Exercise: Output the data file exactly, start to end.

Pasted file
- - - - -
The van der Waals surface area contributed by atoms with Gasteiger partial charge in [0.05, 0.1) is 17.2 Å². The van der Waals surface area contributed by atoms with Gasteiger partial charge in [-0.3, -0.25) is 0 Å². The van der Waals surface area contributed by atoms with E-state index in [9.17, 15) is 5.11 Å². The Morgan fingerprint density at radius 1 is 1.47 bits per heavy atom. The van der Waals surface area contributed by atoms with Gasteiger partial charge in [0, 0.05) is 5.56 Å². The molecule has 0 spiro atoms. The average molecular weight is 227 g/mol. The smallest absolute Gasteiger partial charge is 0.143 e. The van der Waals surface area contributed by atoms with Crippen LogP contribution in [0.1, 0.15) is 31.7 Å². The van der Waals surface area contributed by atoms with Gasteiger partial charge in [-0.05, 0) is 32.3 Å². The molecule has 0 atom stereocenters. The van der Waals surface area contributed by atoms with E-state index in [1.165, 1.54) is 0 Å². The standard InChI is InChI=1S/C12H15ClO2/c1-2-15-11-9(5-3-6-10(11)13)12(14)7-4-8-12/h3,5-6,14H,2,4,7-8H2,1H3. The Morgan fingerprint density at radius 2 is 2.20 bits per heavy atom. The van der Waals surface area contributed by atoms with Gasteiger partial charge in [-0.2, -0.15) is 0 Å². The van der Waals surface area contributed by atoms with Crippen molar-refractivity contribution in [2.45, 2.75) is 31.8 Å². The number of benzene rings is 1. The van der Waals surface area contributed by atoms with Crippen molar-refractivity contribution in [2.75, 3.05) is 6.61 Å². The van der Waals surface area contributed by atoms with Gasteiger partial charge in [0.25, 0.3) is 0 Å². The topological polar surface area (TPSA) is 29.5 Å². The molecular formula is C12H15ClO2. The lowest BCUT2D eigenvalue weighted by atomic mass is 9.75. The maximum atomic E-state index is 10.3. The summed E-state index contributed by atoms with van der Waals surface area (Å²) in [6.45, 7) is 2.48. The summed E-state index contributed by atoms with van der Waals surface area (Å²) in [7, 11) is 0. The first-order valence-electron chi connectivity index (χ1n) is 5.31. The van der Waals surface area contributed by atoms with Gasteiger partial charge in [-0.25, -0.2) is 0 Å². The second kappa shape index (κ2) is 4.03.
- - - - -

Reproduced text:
The van der Waals surface area contributed by atoms with Gasteiger partial charge in [0.05, 0.1) is 17.2 Å². The van der Waals surface area contributed by atoms with Gasteiger partial charge in [-0.3, -0.25) is 0 Å². The van der Waals surface area contributed by atoms with E-state index in [9.17, 15) is 5.11 Å². The Morgan fingerprint density at radius 1 is 1.47 bits per heavy atom. The van der Waals surface area contributed by atoms with Gasteiger partial charge in [0, 0.05) is 5.56 Å². The molecule has 0 spiro atoms. The average molecular weight is 227 g/mol. The smallest absolute Gasteiger partial charge is 0.143 e. The van der Waals surface area contributed by atoms with Crippen LogP contribution in [0.1, 0.15) is 31.7 Å². The van der Waals surface area contributed by atoms with Gasteiger partial charge in [-0.05, 0) is 32.3 Å². The molecule has 0 atom stereocenters. The van der Waals surface area contributed by atoms with E-state index in [1.165, 1.54) is 0 Å². The standard InChI is InChI=1S/C12H15ClO2/c1-2-15-11-9(5-3-6-10(11)13)12(14)7-4-8-12/h3,5-6,14H,2,4,7-8H2,1H3. The Morgan fingerprint density at radius 2 is 2.20 bits per heavy atom. The van der Waals surface area contributed by atoms with Gasteiger partial charge in [-0.2, -0.15) is 0 Å². The van der Waals surface area contributed by atoms with Crippen molar-refractivity contribution in [2.45, 2.75) is 31.8 Å². The number of benzene rings is 1. The van der Waals surface area contributed by atoms with Crippen molar-refractivity contribution in [2.75, 3.05) is 6.61 Å². The van der Waals surface area contributed by atoms with Gasteiger partial charge in [0.25, 0.3) is 0 Å². The topological polar surface area (TPSA) is 29.5 Å². The molecular formula is C12H15ClO2. The lowest BCUT2D eigenvalue weighted by atomic mass is 9.75. The maximum atomic E-state index is 10.3. The summed E-state index contributed by atoms with van der Waals surface area (Å²) in [6.45, 7) is 2.48. The summed E-state index contributed by atoms with van der Waals surface area (Å²) in [7, 11) is 0. The first-order valence-electron chi connectivity index (χ1n) is 5.31. The van der Waals surface area contributed by atoms with Gasteiger partial charge in [-0.25, -0.2) is 0 Å². The second kappa shape index (κ2) is 4.03.